Manindu Weerasinghe, a Kansas State University doctoral candidate in chemistry, Sri Lanka, is studying materials that use light or darkness to purify air filled with toxins that are harmful to human health and the environment. Her research could one day lead to filters, humidifiers and other devices that can detoxify air in windowless rooms, manufacturing facilities and other indoor areas.
"Indoor pollutants can come from things like asbestos, markers and new carpet, and are very harmful in just small amounts," Weerasinghe said. "A room like an office or a laboratory that may have few or no windows will have higher levels of indoor air pollutants than a room that has lots of windows. Also, if the room does not have good ventilation those levels would increase."
For her research, Weerasinghe is testing and analyzing photocatalysts and dark catalysts -- materials made by chemically bonding a metal to oxygen. Photocatalysts react to light while dark catalysts react to darkness. The photocatalysts being tested are made from chromium or vanadium with titanium. Cobalt is used for the dark catalysts. Finding which metal is most effective at combating pollutants is key.
Weerasinghe is also adding varying amounts of pure silica to each catalyst mixture. Silica is the substance used to make glass and ceramics and serves as an insulator in chemical reactions. Based on test results, adding silica improves a catalyst's ability to remove air pollutants.
"Right now it's not really clear why and how pure silica works so well, so that's something I hope to also answer with more experiments," she said. "Glass is not toxic and silica is very abundant and inexpensive, so it could be a very good material to use if this work moves from laboratory-scale production to an industrial-scale production."
Once made, each photocatalyst and dark catalyst is tested in a chamber filled with air pollutants. Oxygen is added and the catalyst is exposed to light or darkness, triggering a chemical reaction that converts air pollutants in the chamber into smaller, less harmful levels of carbon dioxide over time. Although carbon dioxide is not the ideal byproduct, it is produced at such small levels that it presents fewer problems to health and the environment than the air pollutants, Weerasinghe said.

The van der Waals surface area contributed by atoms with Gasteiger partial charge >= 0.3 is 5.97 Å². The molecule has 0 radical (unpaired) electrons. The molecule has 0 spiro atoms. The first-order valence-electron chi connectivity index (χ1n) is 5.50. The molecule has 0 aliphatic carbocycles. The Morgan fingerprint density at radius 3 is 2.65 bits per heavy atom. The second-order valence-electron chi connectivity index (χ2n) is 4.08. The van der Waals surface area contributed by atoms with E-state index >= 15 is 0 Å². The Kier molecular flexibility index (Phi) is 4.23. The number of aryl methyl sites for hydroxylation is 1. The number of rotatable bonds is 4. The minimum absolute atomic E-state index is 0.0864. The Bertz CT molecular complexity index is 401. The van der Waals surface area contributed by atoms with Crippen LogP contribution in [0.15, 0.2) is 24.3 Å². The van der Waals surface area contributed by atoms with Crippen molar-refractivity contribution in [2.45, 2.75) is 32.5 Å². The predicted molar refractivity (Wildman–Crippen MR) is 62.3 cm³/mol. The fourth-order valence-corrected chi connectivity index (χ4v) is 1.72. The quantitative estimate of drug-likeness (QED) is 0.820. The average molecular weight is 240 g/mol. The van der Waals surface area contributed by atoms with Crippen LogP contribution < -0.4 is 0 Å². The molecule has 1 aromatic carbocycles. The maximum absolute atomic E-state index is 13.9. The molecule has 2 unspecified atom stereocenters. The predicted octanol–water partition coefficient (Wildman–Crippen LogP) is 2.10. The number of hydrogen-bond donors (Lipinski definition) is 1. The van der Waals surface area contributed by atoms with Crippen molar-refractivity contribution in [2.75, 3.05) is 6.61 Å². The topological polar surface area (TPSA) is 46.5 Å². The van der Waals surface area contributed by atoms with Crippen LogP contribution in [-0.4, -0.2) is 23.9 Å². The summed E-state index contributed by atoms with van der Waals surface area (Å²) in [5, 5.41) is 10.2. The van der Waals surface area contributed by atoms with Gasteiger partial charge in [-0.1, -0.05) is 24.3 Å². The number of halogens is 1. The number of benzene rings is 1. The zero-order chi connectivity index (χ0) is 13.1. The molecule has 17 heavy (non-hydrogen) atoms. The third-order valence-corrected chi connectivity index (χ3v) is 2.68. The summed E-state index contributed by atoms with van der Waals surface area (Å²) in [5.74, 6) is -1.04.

Of the photocatalysts, chromium photocatalysts reduce the most air pollutants. Although the work is still in its early stages, Weerasinghe is finding that the results are more complex. Tests using the cobalt dark catalysts show significant gains over the photocatalysts.
"In fact, the cobalt system is 10 times more active than the chromium system at degrading pollutants," Weerasinghe said. "It's also a rapid response system, meaning that about 10 minutes into the experiment the cobalt starts to react. This is something that wasn't expected because these experiments are about using light. But the best results are coming from a system that doesn't use light to react."
In one instance, Weerasinghe tried to find the point at which the dark catalyst stopped reacting. After three days into the experiment no drop-off point could be found. She plans further studies to investigate this unexpected phenomenon.
Weerasinghe is writing about her findings with chromium photocatalysts and cobalt dark catalysts for future publications. Her adviser is Ken Klabunde, a university distinguished professor of chemistry who is considered a leader in turning chemistry into environment-friendly materials by the scientific community.Manindu Weerasinghe, email@example.com
Manindu Weerasinghe | Newswise Science News
New application for acoustics helps estimate marine life populations
16.01.2018 | University of California - San Diego
Unexpected environmental source of methane discovered
16.01.2018 | University of Washington Health Sciences/UW Medicine
What enables electrons to be transferred swiftly, for example during photosynthesis? An interdisciplinary team of researchers has worked out the details of how...
For the first time, scientists have precisely measured the effective electrical charge of a single molecule in solution. This fundamental insight of an SNSF Professor could also pave the way for future medical diagnostics.
Electrical charge is one of the key properties that allows molecules to interact. Life itself depends on this phenomenon: many biological processes involve...
At the JEC World Composite Show in Paris in March 2018, the Fraunhofer Institute for Laser Technology ILT will be focusing on the latest trends and innovations in laser machining of composites. Among other things, researchers at the booth shared with the Aachen Center for Integrative Lightweight Production (AZL) will demonstrate how lasers can be used for joining, structuring, cutting and drilling composite materials.
No other industry has attracted as much public attention to composite materials as the automotive industry, which along with the aerospace industry is a driver...
Scientists at Tokyo Institute of Technology (Tokyo Tech) and Tohoku University have developed high-quality GFO epitaxial films and systematically investigated their ferroelectric and ferromagnetic properties. They also demonstrated the room-temperature magnetocapacitance effects of these GFO thin films.
Multiferroic materials show magnetically driven ferroelectricity. They are attracting increasing attention because of their fascinating properties such as...
The oceans are the largest global heat reservoir. As a result of man-made global warming, the temperature in the global climate system increases; around 90% of...
08.01.2018 | Event News
11.12.2017 | Event News
08.12.2017 | Event News
16.01.2018 | Materials Sciences
16.01.2018 | Materials Sciences
16.01.2018 | Power and Electrical Engineering